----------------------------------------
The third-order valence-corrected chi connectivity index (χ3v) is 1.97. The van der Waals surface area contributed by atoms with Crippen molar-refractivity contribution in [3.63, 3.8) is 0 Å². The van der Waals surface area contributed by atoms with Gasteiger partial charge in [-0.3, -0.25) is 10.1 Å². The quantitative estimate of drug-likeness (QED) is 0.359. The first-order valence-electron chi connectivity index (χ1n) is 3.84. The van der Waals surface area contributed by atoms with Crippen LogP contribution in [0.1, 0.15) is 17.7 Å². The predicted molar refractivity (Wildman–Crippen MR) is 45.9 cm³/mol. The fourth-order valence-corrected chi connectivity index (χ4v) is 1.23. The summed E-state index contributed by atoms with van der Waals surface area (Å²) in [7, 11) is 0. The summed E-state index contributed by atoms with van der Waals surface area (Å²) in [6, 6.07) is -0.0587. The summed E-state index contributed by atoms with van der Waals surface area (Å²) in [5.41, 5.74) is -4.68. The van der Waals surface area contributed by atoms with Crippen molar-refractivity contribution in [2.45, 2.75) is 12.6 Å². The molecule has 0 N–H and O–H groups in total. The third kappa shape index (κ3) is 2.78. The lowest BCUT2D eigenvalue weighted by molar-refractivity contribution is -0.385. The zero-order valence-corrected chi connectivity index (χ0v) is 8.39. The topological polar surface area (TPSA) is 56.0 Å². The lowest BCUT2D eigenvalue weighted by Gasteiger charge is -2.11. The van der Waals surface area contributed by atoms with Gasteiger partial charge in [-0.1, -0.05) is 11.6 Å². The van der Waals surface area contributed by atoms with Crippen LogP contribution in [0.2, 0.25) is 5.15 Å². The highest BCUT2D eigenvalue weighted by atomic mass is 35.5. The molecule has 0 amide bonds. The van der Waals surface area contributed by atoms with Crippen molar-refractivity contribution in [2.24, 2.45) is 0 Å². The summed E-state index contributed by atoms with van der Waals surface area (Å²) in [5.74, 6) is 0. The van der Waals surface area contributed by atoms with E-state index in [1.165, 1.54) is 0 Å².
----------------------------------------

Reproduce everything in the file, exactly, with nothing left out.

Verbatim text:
The third-order valence-corrected chi connectivity index (χ3v) is 1.97. The van der Waals surface area contributed by atoms with Crippen molar-refractivity contribution in [3.63, 3.8) is 0 Å². The van der Waals surface area contributed by atoms with Gasteiger partial charge in [-0.3, -0.25) is 10.1 Å². The quantitative estimate of drug-likeness (QED) is 0.359. The first-order valence-electron chi connectivity index (χ1n) is 3.84. The van der Waals surface area contributed by atoms with Crippen LogP contribution in [0.1, 0.15) is 17.7 Å². The predicted molar refractivity (Wildman–Crippen MR) is 45.9 cm³/mol. The fourth-order valence-corrected chi connectivity index (χ4v) is 1.23. The summed E-state index contributed by atoms with van der Waals surface area (Å²) in [7, 11) is 0. The summed E-state index contributed by atoms with van der Waals surface area (Å²) in [6, 6.07) is -0.0587. The summed E-state index contributed by atoms with van der Waals surface area (Å²) in [5.41, 5.74) is -4.68. The van der Waals surface area contributed by atoms with Crippen molar-refractivity contribution in [2.45, 2.75) is 12.6 Å². The molecule has 0 N–H and O–H groups in total. The third kappa shape index (κ3) is 2.78. The lowest BCUT2D eigenvalue weighted by molar-refractivity contribution is -0.385. The zero-order valence-corrected chi connectivity index (χ0v) is 8.39. The topological polar surface area (TPSA) is 56.0 Å². The lowest BCUT2D eigenvalue weighted by Gasteiger charge is -2.11. The van der Waals surface area contributed by atoms with Gasteiger partial charge in [-0.1, -0.05) is 11.6 Å². The van der Waals surface area contributed by atoms with Crippen LogP contribution in [0.2, 0.25) is 5.15 Å². The highest BCUT2D eigenvalue weighted by atomic mass is 35.5. The molecule has 0 amide bonds. The van der Waals surface area contributed by atoms with Crippen molar-refractivity contribution in [2.24, 2.45) is 0 Å². The summed E-state index contributed by atoms with van der Waals surface area (Å²) in [5.74, 6) is 0. The van der Waals surface area contributed by atoms with E-state index in [1.165, 1.54) is 0 Å².